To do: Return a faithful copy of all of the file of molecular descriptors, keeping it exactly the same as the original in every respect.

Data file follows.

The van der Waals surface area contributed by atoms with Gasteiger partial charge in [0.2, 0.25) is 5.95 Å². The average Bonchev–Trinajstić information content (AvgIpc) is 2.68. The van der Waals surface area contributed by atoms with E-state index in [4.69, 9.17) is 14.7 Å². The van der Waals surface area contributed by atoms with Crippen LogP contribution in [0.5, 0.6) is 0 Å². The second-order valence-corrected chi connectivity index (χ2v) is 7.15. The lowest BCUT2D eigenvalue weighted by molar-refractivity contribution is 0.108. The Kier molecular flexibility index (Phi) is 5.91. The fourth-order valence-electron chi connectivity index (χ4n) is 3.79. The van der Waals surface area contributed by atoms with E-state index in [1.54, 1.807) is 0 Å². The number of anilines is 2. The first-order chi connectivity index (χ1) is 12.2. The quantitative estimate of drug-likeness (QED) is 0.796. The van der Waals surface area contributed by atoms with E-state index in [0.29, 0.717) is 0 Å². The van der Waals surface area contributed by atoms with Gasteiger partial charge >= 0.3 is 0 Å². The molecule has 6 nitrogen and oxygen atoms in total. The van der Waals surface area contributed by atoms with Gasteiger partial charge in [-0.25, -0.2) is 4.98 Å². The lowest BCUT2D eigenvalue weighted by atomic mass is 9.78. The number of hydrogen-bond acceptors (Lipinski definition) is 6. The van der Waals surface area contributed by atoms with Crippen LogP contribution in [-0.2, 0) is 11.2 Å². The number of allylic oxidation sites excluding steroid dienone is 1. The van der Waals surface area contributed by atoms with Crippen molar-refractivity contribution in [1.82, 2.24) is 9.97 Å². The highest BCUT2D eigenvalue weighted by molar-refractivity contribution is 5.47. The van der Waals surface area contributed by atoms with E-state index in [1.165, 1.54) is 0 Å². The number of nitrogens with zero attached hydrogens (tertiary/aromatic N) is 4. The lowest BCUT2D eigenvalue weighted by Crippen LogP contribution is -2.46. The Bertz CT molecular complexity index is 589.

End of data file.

The van der Waals surface area contributed by atoms with Gasteiger partial charge in [0.2, 0.25) is 5.95 Å². The average Bonchev–Trinajstić information content (AvgIpc) is 2.68. The van der Waals surface area contributed by atoms with E-state index in [4.69, 9.17) is 14.7 Å². The van der Waals surface area contributed by atoms with Crippen LogP contribution in [0.5, 0.6) is 0 Å². The second-order valence-corrected chi connectivity index (χ2v) is 7.15. The lowest BCUT2D eigenvalue weighted by molar-refractivity contribution is 0.108. The Kier molecular flexibility index (Phi) is 5.91. The fourth-order valence-electron chi connectivity index (χ4n) is 3.79. The van der Waals surface area contributed by atoms with E-state index in [1.54, 1.807) is 0 Å². The number of anilines is 2. The first-order chi connectivity index (χ1) is 12.2. The quantitative estimate of drug-likeness (QED) is 0.796. The van der Waals surface area contributed by atoms with E-state index in [0.29, 0.717) is 0 Å². The van der Waals surface area contributed by atoms with Gasteiger partial charge >= 0.3 is 0 Å². The molecule has 6 nitrogen and oxygen atoms in total. The van der Waals surface area contributed by atoms with Gasteiger partial charge in [-0.25, -0.2) is 4.98 Å². The lowest BCUT2D eigenvalue weighted by atomic mass is 9.78. The number of hydrogen-bond acceptors (Lipinski definition) is 6. The van der Waals surface area contributed by atoms with Crippen LogP contribution in [-0.2, 0) is 11.2 Å². The number of allylic oxidation sites excluding steroid dienone is 1. The van der Waals surface area contributed by atoms with Crippen molar-refractivity contribution in [1.82, 2.24) is 9.97 Å². The highest BCUT2D eigenvalue weighted by molar-refractivity contribution is 5.47. The van der Waals surface area contributed by atoms with E-state index in [1.165, 1.54) is 0 Å². The number of nitrogens with zero attached hydrogens (tertiary/aromatic N) is 4. The lowest BCUT2D eigenvalue weighted by Crippen LogP contribution is -2.46. The Bertz CT molecular complexity index is 589.